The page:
|House Saxe-Coburg and Gotha|
Name Albert of
|Reign 9 August 1993 – 21 July 2013|
Prime Ministers See list Jean-Luc Dehaene Guy Verhofstadt Yves Leterme Herman Van Rompuy Yves Leterme Elio Di Rupo
Born 6 June 1934 (age 81) Laeken, Brussels, Belgium (1934-06-06)
Issue Detail Philippe of Belgium Princess Astrid, Archduchess of Austria-Este Prince Laurent
Role Former King of the Belgians
Spouse Queen Paola of Belgium (m. 1959)
Children Philippe of Belgium, Princess Astrid of Belgium, Archduchess of Austria-Este, Prince Laurent of Belgium
Siblings Baudouin of Belgium, Princess Josephine Charlotte of Belgium, Prince Alexander of Belgium
Parents Astrid of Sweden, Leopold III of Belgium
Grandchildren Princess Elisabeth, Duchess of Brabant
Similar People Queen Paola of Belgium, Philippe of Belgium, Baudouin of Belgium, Queen Mathilde of Belgium, Princess Astrid of Belgium
Albert ii of belgium
Albert II (born 6 June 1934) reigned as the sixth King of the Belgians from 1993 until his abdication in 2013.
- Albert ii of belgium
- Early years
- Marriage and family
- Official role
- Belgian honours
- Foreign honours
- Dynastic honours
- Honorary degrees
King Albert II is the son of King Leopold III and Queen Astrid, born princess of Sweden. He is the younger brother of the Grand Duchess Joséphine Charlotte of Luxembourg and King Baudouin, whom he succeeded upon Baudouin's death in 1993. He is currently the last child of Leopold III and Astrid still alive. He married Donna Paola Ruffo di Calabria (now Queen Paola), with whom he had three children. Albert's elder son, Philippe, is the current King of the Belgians.
On 3 July 2013, King Albert II attended a midday session of the Belgian cabinet. He then announced that, on 21 July, Belgian National Day, he would abdicate the throne for health reasons. He was succeeded by his son Philippe on 21 July 2013. Albert II was the fourth monarch to abdicate in 2013, following Pope Benedict XVI, Queen Beatrix of the Netherlands, and Emir Hamad bin Khalifa of Qatar. In so doing, he was also the second Belgian monarch to abdicate, following his father Leopold III who abdicated in 1951, albeit under very different circumstances.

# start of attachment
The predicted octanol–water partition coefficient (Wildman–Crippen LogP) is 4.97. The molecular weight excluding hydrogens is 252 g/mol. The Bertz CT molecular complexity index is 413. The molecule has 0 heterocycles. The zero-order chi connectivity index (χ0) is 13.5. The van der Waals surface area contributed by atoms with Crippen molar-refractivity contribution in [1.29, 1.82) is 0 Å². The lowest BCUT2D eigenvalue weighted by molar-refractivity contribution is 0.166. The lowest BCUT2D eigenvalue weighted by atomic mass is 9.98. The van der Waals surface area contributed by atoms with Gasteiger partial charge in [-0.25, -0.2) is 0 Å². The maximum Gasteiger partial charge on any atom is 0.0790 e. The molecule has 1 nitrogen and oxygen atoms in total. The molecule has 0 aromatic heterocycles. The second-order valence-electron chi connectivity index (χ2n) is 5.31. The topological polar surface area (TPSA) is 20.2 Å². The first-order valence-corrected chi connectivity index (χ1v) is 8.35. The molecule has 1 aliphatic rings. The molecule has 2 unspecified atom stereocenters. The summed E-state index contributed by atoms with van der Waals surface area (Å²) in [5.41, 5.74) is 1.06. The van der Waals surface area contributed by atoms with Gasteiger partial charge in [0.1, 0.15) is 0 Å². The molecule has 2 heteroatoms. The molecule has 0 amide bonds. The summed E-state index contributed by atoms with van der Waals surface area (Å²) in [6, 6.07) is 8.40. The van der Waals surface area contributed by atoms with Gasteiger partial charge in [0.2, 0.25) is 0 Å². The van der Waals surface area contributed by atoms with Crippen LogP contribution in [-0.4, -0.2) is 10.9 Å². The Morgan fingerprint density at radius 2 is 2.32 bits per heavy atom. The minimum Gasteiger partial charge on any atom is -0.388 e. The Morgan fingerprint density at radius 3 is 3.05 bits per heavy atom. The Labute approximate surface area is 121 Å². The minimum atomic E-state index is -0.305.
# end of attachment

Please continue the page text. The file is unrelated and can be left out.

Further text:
Prince Albert was born in Stuyvenberg Castle, Brussels, as the second son and youngest child of King Leopold III and his first wife, Princess Astrid of Sweden. He was third in line to the throne at birth, and was given the title Prince of Liège. Queen Astrid died in a car accident in August 1935, in which King Leopold was lightly injured but survived. The King remarried to Lilian Baels in 1941, a union that produced three more children: Prince Alexander, Princess Marie-Christine and Princess Marie-Esméralda.
During World War II, on 10 May 1940, at the time when Belgium was being invaded, Prince Albert, his elder sister Princess Joséphine-Charlotte and his elder brother Prince Baudouin, left the country for France and later Spain. The Prince and the Princess returned to Belgium on 2 August 1940. They continued their studies until 1944, either at Laeken, or at the Castle of Ciergnon in the Ardennes. In June 1944, at the time of the Allied landings, King Leopold, his wife Princess Lilian and the royal children were deported by the Germans to Hirschstein, Germany, and later to Strobl, Austria, where they were liberated by the American Army on 7 May 1945. Owing to the political situation in Belgium, King Leopold and his family moved to the villa "Le Reposoir" in Pregny, Switzerland, when they left Austria in October 1945 and stayed until July 1950. During that time, Prince Albert would continue his education in a secondary school in Geneva. King Leopold III, accompanied by Prince Baudouin and Prince Albert, returned to Belgium on 22 July 1950.
Marriage and family
In 1958, Albert went to the Vatican to witness the coronation of Pope John XXIII. At a reception at the Belgian Embassy, he met Italian Donna Paola Ruffo di Calabria. “We were both shy, so we only talked a little,” Paola said later about their first meeting. Shy but smitten, Prince Albert proposed marriage to her, to which she accepted. Two months after their meeting, the prince introduced his future wife to his family, and four months later to the press. Upon arriving in Brussels for the first time before her wedding, Donna Paola won over the Belgian media immediately.